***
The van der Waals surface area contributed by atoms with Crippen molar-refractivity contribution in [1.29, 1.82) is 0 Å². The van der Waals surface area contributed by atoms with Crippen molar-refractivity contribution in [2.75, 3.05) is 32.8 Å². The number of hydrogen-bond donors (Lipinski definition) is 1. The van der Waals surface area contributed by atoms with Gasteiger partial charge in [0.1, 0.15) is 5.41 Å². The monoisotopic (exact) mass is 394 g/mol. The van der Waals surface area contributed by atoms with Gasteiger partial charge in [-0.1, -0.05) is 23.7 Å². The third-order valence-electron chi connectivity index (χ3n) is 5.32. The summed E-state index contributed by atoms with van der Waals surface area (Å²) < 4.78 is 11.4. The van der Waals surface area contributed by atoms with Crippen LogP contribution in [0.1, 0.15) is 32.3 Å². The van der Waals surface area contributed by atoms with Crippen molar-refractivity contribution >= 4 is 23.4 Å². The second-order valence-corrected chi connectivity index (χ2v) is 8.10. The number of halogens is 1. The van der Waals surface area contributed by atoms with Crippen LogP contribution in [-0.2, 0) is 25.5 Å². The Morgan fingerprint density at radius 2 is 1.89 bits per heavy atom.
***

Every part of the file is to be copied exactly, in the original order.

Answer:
The van der Waals surface area contributed by atoms with Crippen molar-refractivity contribution in [1.29, 1.82) is 0 Å². The van der Waals surface area contributed by atoms with Crippen molar-refractivity contribution in [2.75, 3.05) is 32.8 Å². The number of hydrogen-bond donors (Lipinski definition) is 1. The van der Waals surface area contributed by atoms with Gasteiger partial charge in [0.1, 0.15) is 5.41 Å². The monoisotopic (exact) mass is 394 g/mol. The van der Waals surface area contributed by atoms with Gasteiger partial charge in [-0.1, -0.05) is 23.7 Å². The third-order valence-electron chi connectivity index (χ3n) is 5.32. The summed E-state index contributed by atoms with van der Waals surface area (Å²) < 4.78 is 11.4. The van der Waals surface area contributed by atoms with Crippen LogP contribution in [0.1, 0.15) is 32.3 Å². The van der Waals surface area contributed by atoms with Crippen molar-refractivity contribution >= 4 is 23.4 Å². The second-order valence-corrected chi connectivity index (χ2v) is 8.10. The number of halogens is 1. The van der Waals surface area contributed by atoms with Crippen LogP contribution in [-0.2, 0) is 25.5 Å². The Morgan fingerprint density at radius 2 is 1.89 bits per heavy atom.